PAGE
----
Air resources and dozers were used to assist with spot fire containment and extinguishment today. Ground resources monitored the fire and scouted for good locations to build fire line. Firefighters also mopped up hot spots near structures and continued prepping structures in advance of the fire. The fire has burned 5368 acres.
PUBLIC ANNOUNCEMENT - (June 23, 2016)
New phone lines have been established for both public information and media requests for the Beaver Creek Fire. They are as follows:
Public Information – 307-223-2291
Media Information – 307-223-2220
These phone lines are being staffed by Information Officers with the Rocky Mountain Incident Management Team Blue (Esperance).
PUBLIC ANNOUNCEMENT - (June 22, 2016)
Winds continued to push the Beaver Creek Fire to the east on Wednesday and the burned acreage estimate is now 7,000 in Jackson County, Colo. The fire, which began last Sunday on the Routt National Forest, is firmly established on BLM-managed Independence Mountain. Crews will continue night operations on Wednesday in preparation for the management transfer on Thursday morning to Rocky Mountain Incident Management Team Blue (Esperance). The growing complexity of the fire has prompted the reclassification of the incident from Type III to Type II.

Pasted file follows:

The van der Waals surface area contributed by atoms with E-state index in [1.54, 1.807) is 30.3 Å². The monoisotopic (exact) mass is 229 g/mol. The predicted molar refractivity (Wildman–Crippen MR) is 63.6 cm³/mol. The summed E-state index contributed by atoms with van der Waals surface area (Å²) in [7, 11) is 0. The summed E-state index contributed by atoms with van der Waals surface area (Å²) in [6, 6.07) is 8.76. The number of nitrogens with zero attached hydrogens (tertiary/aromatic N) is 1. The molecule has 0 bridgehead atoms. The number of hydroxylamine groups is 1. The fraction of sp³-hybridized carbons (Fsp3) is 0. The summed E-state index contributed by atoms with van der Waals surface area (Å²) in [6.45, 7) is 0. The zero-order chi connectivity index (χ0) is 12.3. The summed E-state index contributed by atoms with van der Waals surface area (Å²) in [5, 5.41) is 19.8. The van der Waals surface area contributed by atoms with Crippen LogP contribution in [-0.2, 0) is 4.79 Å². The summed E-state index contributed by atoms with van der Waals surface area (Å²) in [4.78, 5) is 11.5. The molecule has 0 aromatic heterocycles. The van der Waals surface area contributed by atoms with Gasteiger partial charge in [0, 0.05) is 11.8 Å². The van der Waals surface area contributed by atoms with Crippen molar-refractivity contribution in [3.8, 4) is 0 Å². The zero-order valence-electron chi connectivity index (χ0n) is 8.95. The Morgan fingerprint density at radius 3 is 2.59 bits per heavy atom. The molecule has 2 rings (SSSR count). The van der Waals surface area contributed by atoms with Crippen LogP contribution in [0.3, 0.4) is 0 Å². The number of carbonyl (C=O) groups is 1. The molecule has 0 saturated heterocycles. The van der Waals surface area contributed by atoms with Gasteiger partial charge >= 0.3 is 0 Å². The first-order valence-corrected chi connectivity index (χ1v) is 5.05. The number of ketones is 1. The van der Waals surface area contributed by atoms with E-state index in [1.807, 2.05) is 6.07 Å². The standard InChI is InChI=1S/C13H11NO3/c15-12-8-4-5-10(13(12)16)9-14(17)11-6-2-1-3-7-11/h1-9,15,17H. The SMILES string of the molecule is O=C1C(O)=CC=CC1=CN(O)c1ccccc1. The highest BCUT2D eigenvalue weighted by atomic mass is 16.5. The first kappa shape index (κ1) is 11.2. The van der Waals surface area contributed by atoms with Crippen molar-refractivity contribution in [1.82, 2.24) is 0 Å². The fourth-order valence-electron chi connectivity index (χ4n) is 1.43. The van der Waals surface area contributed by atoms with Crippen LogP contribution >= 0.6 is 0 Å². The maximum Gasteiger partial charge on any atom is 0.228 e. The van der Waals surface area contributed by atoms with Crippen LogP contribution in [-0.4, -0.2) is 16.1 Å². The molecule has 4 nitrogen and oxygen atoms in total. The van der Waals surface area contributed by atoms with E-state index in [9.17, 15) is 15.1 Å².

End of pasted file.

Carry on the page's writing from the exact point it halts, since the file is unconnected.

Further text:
PUBLIC ANNOUNCEMENT - (June 21, 2016, Walden, CO)
A wind shift on Tuesday afternoon drove the Beaver Creek Fire to the east, jumping over two main roads and establishing spot fires on BLM-managed Independence Mountain. The majority of the 3,800-acre fire remains on the Routt National Forest in northwest Jackson County, Colo.